• 1:11:35: We've told the American people there is no such thing as UFOs. I've been involved where we have recovered these objects. We know 'em to be extraterrestrials... I was one of the people who approached it with a Geiger counter to get surface readings. I was the first person to go ahead and see that there were bodies on it.
  • 1:15:20: These disks were hovering off the floor without any visible means of support. They were referred to as "alien reproduction vehicles..." [ARV, a human-built clone of flying saucers.] Spoke to a gentleman by the name of Kent Sellen... in 1973 when he was a crew chief working on experimental aircraft at Edwards Air Force Base, that he had unintentionally wandered into an area where there was a classified aircraft, namely the ARV... A colonel Ray Walsh... saw this blueprint on the wall... registered quite a bit of shock and anger, wanting to know where the hell he got this blueprint because there was in fact such a craft at that time, approximately 1994-95 in a hangar at Edwards Air Force Base, north base complex at that time.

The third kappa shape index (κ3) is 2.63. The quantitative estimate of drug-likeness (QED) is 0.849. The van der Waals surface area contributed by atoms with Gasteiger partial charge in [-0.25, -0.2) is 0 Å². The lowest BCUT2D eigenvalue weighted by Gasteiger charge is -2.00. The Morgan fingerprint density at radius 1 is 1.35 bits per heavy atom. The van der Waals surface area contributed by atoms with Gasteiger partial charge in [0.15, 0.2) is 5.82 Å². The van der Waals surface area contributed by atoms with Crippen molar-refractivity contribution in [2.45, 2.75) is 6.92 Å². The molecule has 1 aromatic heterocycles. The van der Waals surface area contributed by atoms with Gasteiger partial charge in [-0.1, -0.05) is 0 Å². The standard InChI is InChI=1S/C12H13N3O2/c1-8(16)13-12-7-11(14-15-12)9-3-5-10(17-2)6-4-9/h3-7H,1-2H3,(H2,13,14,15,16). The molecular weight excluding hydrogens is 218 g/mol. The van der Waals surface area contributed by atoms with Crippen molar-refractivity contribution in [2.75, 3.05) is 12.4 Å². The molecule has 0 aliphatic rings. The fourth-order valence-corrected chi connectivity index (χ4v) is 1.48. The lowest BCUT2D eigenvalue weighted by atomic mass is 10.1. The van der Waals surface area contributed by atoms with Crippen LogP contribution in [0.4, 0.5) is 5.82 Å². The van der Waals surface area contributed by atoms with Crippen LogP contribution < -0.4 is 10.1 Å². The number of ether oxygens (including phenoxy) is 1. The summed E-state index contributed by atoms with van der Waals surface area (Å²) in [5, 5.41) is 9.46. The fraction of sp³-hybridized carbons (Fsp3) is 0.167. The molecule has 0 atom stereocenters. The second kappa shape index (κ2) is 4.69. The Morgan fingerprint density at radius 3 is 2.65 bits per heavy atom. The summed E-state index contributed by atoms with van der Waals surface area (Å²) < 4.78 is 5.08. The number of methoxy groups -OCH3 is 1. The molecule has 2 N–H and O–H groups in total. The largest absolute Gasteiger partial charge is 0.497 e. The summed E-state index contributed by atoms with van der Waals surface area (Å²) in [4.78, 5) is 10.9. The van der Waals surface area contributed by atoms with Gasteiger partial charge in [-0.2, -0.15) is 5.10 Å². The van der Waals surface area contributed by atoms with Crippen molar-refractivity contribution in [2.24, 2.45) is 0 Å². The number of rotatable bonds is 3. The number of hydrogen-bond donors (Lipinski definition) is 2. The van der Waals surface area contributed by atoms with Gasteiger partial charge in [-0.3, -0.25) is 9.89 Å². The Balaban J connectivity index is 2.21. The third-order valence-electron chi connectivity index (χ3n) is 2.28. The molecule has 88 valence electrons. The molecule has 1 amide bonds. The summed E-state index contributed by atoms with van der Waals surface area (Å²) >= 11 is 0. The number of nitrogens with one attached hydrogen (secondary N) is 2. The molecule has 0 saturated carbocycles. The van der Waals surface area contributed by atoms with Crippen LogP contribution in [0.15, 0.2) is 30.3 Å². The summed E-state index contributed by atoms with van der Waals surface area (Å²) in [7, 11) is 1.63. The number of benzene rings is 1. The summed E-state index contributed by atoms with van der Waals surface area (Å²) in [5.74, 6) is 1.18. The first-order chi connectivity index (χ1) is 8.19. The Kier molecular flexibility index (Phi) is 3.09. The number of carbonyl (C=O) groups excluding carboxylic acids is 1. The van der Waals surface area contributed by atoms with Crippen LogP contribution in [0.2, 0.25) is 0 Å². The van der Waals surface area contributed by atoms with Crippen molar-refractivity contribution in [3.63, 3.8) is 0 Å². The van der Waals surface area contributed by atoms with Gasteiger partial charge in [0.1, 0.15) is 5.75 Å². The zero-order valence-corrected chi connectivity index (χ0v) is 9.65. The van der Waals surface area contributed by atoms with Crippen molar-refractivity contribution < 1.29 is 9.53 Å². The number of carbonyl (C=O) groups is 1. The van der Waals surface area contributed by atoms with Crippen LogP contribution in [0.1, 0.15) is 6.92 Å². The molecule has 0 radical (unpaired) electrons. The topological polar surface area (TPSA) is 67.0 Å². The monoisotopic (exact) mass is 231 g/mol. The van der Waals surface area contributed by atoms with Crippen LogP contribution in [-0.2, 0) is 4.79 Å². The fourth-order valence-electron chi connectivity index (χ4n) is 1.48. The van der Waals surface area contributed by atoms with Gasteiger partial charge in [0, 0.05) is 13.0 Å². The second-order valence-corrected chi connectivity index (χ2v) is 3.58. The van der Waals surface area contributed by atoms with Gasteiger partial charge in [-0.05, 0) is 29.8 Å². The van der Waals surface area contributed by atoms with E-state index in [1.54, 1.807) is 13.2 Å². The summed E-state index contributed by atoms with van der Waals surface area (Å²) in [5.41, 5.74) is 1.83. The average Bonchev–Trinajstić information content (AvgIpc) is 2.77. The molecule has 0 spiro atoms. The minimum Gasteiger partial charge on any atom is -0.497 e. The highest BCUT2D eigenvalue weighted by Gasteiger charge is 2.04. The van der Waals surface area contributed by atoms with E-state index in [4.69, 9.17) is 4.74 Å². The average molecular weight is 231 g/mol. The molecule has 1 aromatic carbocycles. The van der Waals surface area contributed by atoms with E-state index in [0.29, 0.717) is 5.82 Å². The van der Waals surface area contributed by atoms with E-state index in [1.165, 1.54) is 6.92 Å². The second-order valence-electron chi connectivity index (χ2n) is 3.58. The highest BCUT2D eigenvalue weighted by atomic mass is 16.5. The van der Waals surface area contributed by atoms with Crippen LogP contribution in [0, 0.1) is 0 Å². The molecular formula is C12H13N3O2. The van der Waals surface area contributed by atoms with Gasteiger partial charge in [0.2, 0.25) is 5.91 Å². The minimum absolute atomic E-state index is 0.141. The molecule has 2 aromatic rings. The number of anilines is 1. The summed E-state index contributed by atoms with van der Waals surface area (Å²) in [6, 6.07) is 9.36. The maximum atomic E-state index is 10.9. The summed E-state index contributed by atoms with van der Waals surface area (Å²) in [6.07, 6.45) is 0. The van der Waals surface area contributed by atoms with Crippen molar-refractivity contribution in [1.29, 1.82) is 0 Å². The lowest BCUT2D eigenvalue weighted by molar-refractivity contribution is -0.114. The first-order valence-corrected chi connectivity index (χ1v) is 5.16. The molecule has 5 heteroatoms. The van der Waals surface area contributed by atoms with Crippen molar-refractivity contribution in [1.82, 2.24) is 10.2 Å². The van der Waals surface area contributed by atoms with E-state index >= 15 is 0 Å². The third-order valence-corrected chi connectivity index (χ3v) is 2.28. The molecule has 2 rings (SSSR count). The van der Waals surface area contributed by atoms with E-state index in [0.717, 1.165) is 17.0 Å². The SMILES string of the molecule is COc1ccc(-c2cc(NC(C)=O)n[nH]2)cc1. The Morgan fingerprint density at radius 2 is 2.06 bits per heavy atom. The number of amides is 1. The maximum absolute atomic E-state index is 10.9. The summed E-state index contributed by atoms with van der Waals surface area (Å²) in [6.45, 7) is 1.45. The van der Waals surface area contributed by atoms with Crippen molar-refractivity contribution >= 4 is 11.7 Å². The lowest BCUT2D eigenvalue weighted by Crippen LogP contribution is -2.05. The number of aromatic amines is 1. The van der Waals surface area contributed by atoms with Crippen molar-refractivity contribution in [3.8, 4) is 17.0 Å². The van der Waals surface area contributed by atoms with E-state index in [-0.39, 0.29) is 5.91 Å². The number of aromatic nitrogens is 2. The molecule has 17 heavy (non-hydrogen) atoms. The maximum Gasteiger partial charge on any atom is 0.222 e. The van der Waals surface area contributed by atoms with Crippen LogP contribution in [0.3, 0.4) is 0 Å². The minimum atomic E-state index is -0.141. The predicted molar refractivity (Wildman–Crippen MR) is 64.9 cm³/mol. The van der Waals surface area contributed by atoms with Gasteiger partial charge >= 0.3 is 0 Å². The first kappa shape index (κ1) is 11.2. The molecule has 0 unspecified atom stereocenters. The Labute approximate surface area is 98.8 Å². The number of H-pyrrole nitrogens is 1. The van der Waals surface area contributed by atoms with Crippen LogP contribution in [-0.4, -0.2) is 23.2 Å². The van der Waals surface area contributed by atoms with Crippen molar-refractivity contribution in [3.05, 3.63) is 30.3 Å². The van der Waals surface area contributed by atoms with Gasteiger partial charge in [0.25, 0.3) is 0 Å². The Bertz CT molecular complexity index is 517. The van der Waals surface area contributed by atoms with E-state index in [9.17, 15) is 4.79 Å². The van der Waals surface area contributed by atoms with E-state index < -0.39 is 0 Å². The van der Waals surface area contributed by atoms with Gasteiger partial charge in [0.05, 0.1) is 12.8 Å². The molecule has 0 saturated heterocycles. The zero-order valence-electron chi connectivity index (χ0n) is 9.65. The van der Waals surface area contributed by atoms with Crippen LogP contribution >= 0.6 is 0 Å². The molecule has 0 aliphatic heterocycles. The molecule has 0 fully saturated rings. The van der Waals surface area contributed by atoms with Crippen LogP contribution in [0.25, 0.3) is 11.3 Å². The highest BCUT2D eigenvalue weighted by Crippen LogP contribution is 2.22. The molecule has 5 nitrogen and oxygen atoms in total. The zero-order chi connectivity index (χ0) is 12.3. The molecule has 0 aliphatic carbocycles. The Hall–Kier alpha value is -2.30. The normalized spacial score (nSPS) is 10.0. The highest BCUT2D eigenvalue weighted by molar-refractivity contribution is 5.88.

• 1:24:45: took my identification... and was admitted to the room... I thereupon found... some dozen photographs... of what is unquestionably [a UFO]... that had crashed... There were USAF personnel surrounding... taking photographs of this craft.
So 18 people, most trained professional observers, all credible people, tell the same story. They've seen it, they've seen the radar trails, they've seen the documents, some have seen the aliens and they've been told to shut up, and in most cases been told to spread the lie that nothing ever happened.

More whistle-blowers

Go look yourself, and you'll find a ton of other credible witness testimonies on Youtube.

More openness